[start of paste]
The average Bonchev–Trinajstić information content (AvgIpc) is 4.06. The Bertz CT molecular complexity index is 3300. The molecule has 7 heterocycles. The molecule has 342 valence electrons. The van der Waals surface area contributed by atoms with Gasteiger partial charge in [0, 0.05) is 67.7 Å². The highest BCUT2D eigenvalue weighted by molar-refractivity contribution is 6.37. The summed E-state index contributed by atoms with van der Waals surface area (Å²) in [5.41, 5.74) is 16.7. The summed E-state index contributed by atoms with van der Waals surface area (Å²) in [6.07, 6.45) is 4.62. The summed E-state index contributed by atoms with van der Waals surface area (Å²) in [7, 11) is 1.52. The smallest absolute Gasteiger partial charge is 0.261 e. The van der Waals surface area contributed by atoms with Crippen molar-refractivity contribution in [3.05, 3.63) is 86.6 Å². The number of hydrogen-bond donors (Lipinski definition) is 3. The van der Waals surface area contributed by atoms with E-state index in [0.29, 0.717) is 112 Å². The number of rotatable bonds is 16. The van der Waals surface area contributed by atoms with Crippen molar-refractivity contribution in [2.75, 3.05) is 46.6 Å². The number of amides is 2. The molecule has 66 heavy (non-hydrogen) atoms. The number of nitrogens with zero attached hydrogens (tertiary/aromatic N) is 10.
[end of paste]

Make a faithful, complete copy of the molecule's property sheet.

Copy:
The average Bonchev–Trinajstić information content (AvgIpc) is 4.06. The Bertz CT molecular complexity index is 3300. The molecule has 7 heterocycles. The molecule has 342 valence electrons. The van der Waals surface area contributed by atoms with Gasteiger partial charge in [0, 0.05) is 67.7 Å². The highest BCUT2D eigenvalue weighted by molar-refractivity contribution is 6.37. The summed E-state index contributed by atoms with van der Waals surface area (Å²) in [5.41, 5.74) is 16.7. The summed E-state index contributed by atoms with van der Waals surface area (Å²) in [6.07, 6.45) is 4.62. The summed E-state index contributed by atoms with van der Waals surface area (Å²) in [7, 11) is 1.52. The smallest absolute Gasteiger partial charge is 0.261 e. The van der Waals surface area contributed by atoms with Crippen molar-refractivity contribution in [3.05, 3.63) is 86.6 Å². The number of hydrogen-bond donors (Lipinski definition) is 3. The van der Waals surface area contributed by atoms with E-state index in [0.29, 0.717) is 112 Å². The number of rotatable bonds is 16. The van der Waals surface area contributed by atoms with Crippen molar-refractivity contribution in [2.75, 3.05) is 46.6 Å². The number of amides is 2. The molecule has 66 heavy (non-hydrogen) atoms. The number of nitrogens with zero attached hydrogens (tertiary/aromatic N) is 10.